Food, clothing and a roof over your head most would agree are basic needs. We’re two out of 3 at our home. The soggy realization that our roof was kaput soaked in a few weeks ago.
“Uhhh, Honey?” I said, looking up from the kitchen table toward a brownish splotch developing on the white ceiling.
DC followed my glance to the new, saucer-sized water stain and said something I cannot print in a family newspaper.
And the phone calls began. Two assessments, one insurance claim and four roofing estimates confirmed:
This was not a patch job. We needed a whole brand new roof.
Insurance coverage would cover the interior damage (drywall and paint) but the roofing was on us, which was fair though unfortunate.
Given the cost, we pretty a lot would not be able to take a vacation again until humans reside on Mars.
The roofers’ estimates were all close in cost and established that we weren’t acquiring out of this for less than the cost of a Honda Civic, a nice wedding or 35,568 cans of soup, which is what we’ll be eating. We won’t even talk about my dashed dream of new fall landscaping for the backyard.
Cue “Taps” on the bugle.
However, if I must be developed up about this, which I resent, the roof information wasn’t a complete surprise. When we bought the happier yellow home two years ago, the home inspector said the roof had just a few great years left. Asphalt shingle roofing systems in Florida’s hot, humid, hurricane-ridden climate typically last 15 to 20 years. Ours had been broiling now for 16.
My partner and I looked for the silver tarp in all this. “Maybe we can improve our home’s curb appeal,” I said to DC hopefully. “I mean, we could get something besides boring gray asphalt shingles.”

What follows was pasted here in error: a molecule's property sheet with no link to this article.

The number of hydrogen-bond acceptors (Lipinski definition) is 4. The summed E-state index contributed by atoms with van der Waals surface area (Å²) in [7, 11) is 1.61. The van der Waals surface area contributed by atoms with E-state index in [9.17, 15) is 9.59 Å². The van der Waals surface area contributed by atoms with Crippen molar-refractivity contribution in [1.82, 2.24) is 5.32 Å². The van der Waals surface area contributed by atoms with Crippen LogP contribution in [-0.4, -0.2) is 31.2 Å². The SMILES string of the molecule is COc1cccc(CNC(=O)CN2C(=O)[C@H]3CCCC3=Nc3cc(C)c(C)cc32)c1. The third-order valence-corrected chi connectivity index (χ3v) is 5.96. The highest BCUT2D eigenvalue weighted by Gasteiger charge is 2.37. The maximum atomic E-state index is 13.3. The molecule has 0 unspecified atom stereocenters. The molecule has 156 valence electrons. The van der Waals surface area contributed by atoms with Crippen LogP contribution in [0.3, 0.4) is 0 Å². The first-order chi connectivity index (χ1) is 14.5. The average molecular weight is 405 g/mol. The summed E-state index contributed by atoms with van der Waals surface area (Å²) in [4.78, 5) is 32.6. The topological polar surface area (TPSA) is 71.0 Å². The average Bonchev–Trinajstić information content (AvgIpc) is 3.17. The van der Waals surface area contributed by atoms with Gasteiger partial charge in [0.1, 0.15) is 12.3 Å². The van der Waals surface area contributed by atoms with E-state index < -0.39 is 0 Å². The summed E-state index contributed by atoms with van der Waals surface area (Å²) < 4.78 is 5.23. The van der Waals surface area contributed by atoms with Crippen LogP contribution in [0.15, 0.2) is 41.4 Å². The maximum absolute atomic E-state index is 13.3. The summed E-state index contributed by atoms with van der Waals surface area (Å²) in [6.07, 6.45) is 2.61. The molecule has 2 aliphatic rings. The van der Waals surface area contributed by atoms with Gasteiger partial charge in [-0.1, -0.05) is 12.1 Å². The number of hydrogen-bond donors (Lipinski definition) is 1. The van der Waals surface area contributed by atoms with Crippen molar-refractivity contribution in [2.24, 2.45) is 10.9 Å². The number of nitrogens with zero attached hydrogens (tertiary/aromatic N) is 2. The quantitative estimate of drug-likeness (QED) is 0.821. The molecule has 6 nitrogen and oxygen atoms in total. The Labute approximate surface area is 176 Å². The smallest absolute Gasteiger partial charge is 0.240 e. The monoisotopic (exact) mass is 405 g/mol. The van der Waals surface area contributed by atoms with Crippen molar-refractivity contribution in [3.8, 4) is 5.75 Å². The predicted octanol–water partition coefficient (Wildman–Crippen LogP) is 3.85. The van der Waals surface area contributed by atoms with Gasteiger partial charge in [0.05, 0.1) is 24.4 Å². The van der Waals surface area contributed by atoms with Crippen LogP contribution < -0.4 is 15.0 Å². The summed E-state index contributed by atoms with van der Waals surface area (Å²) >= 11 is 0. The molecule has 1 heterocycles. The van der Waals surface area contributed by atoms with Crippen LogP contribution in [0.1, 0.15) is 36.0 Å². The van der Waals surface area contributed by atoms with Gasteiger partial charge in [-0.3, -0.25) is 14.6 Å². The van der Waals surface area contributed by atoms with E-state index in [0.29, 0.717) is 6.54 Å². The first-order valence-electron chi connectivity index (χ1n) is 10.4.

DC didn’t answer. He was too busy staring into his Scotch trying to find definition in the ice cubes.
As the fresh damp ceiling ring swelled over my head like a cloud of doom, I examined my choices.
The roofers were consentaneous in their opinion: Stick with asphalt shingles.
The most common roofing material in the United States, asphalt tiles are economical, practical and work with a lot of traditional home styles. Tile, steel or slate roofs, though they last longer, cost a lot more and are heavy; many homes (including ours) aren’t built to support them. Wood shingles, a great fit for ranch or rustic homes, can develop algae in moist climates.
Though I couldn’t change the type of shingle, I could still change the color. I interviewed the sample board’s 18 choices to see what might best number one off our home. The many grays ranged in value from mist white to charcoal black. In between were bold color choices like atlantic blue, hunter green and cottage red. Hmmm. I sensed my knees providing way and called my sibling.